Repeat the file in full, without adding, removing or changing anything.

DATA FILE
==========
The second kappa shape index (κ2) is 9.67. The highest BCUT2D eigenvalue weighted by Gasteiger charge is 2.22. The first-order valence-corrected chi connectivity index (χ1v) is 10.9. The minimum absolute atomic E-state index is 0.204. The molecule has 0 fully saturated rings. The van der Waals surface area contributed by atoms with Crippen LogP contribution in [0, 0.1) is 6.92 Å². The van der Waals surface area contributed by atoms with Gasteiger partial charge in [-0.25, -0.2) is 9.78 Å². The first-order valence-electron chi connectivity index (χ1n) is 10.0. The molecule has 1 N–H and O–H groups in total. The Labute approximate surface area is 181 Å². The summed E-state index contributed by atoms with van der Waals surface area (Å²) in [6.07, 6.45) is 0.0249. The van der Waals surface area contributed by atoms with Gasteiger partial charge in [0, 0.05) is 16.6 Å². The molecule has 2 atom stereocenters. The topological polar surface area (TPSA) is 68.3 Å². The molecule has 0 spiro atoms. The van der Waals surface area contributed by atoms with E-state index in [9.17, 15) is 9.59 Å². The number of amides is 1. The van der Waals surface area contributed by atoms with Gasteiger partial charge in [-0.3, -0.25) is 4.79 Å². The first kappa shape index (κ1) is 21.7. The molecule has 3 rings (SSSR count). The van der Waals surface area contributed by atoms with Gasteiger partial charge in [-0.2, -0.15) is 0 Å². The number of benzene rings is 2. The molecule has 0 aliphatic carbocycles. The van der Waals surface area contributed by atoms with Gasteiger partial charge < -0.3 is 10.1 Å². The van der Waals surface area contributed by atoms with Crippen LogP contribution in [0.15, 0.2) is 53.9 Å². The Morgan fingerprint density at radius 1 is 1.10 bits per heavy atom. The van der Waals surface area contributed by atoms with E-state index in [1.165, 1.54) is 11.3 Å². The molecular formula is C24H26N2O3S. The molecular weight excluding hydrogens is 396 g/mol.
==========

The second kappa shape index (κ2) is 9.67. The highest BCUT2D eigenvalue weighted by Gasteiger charge is 2.22. The first-order valence-corrected chi connectivity index (χ1v) is 10.9. The minimum absolute atomic E-state index is 0.204. The molecule has 0 fully saturated rings. The van der Waals surface area contributed by atoms with Crippen LogP contribution in [0, 0.1) is 6.92 Å². The van der Waals surface area contributed by atoms with Gasteiger partial charge in [-0.25, -0.2) is 9.78 Å². The first-order valence-electron chi connectivity index (χ1n) is 10.0. The molecule has 1 N–H and O–H groups in total. The Labute approximate surface area is 181 Å². The summed E-state index contributed by atoms with van der Waals surface area (Å²) in [6.07, 6.45) is 0.0249. The van der Waals surface area contributed by atoms with Gasteiger partial charge in [0, 0.05) is 16.6 Å². The molecule has 2 atom stereocenters. The topological polar surface area (TPSA) is 68.3 Å². The molecule has 0 spiro atoms. The van der Waals surface area contributed by atoms with E-state index in [9.17, 15) is 9.59 Å². The number of amides is 1. The van der Waals surface area contributed by atoms with Gasteiger partial charge in [-0.3, -0.25) is 4.79 Å². The first kappa shape index (κ1) is 21.7. The molecule has 3 rings (SSSR count). The van der Waals surface area contributed by atoms with Gasteiger partial charge in [-0.2, -0.15) is 0 Å². The number of benzene rings is 2. The molecule has 0 aliphatic carbocycles. The van der Waals surface area contributed by atoms with Gasteiger partial charge < -0.3 is 10.1 Å². The van der Waals surface area contributed by atoms with Crippen LogP contribution in [0.15, 0.2) is 53.9 Å². The Morgan fingerprint density at radius 1 is 1.10 bits per heavy atom. The van der Waals surface area contributed by atoms with E-state index in [1.165, 1.54) is 11.3 Å². The molecular formula is C24H26N2O3S. The molecular weight excluding hydrogens is 396 g/mol.